Given the Swiss National Bank's pegging or linking their currency to the EUR, the market is now starting to believe that the Bank of Japan could do something similar with the Japanese yen.
Given the Swiss National Bank's pegging or linking their currency to the EUR at 1.2000 (+10% from spot), the market is now starting to believe there is a possibility that the Bank of Japan will do something similar with the Japanese yen.
The new Japanese Finance Minister is expected to present his plan to the G7 this week. Friday on CNBC's Money in Motion, I outlined a playbook on Japanese intervention and what it may look like going forward. Here is the reasoning and the trade from the segment.
Playbook Bank of Japan
On August 4th, the Bank of Japan expanded its asset purchase program from 40 trln to 50 trln yen.
With the exception of August 19th, the USDJPY has stayed above 76.50 for the entire month of August, despite a massive drop in global equities and heavy risk-off trading.
How is this possible? Clandestine intervention is the likely answer.
Here are three scenarios for what may occur in the future relating to intervention:
I believe at some point in the near future, overt intervention will eventually drive up the value of USD against JPY.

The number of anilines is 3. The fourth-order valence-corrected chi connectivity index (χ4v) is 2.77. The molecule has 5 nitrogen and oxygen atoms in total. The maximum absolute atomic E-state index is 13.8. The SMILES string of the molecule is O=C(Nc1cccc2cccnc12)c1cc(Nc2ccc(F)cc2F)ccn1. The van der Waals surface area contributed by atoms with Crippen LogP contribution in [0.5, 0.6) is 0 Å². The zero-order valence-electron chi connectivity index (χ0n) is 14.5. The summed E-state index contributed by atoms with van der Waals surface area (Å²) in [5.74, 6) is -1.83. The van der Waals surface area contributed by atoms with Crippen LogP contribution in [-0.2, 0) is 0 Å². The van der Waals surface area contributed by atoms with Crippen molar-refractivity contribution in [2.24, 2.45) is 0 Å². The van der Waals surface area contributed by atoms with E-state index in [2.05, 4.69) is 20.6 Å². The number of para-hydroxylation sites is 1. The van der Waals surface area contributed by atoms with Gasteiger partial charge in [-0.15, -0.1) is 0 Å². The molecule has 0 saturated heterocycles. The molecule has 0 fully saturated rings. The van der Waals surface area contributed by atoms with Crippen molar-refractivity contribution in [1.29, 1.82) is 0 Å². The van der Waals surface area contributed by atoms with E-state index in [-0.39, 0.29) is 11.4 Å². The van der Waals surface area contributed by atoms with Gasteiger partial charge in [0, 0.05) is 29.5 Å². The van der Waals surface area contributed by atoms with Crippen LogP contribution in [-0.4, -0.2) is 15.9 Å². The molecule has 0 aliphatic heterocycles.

When this occurs, we'll use the third scenario and approximate a trade from today's current levels. While this may appear to be obvious, the concept is for a surprise of sustained and overt intervention that is not priced into the level of USDJPY now. Review the price action from Q1 2004 on USDJPY for reference on how this current trade may look should it come to pass.
Buy USD/Sell JPY
Again, like the Swiss National Bank, the intervention must be massive and sustained over time or the action will fail to generate sustained upside for the US dollar against the Japanese yen.
Andrew B. BuschDirector, Global Currency and Public Policy Strategist at BMO Capital Markets, a recognized expert on the world financial markets and how these markets are impacted by political events, and a contributor to CNBC's Money in Motion Currency Trading.You can comment on his piece and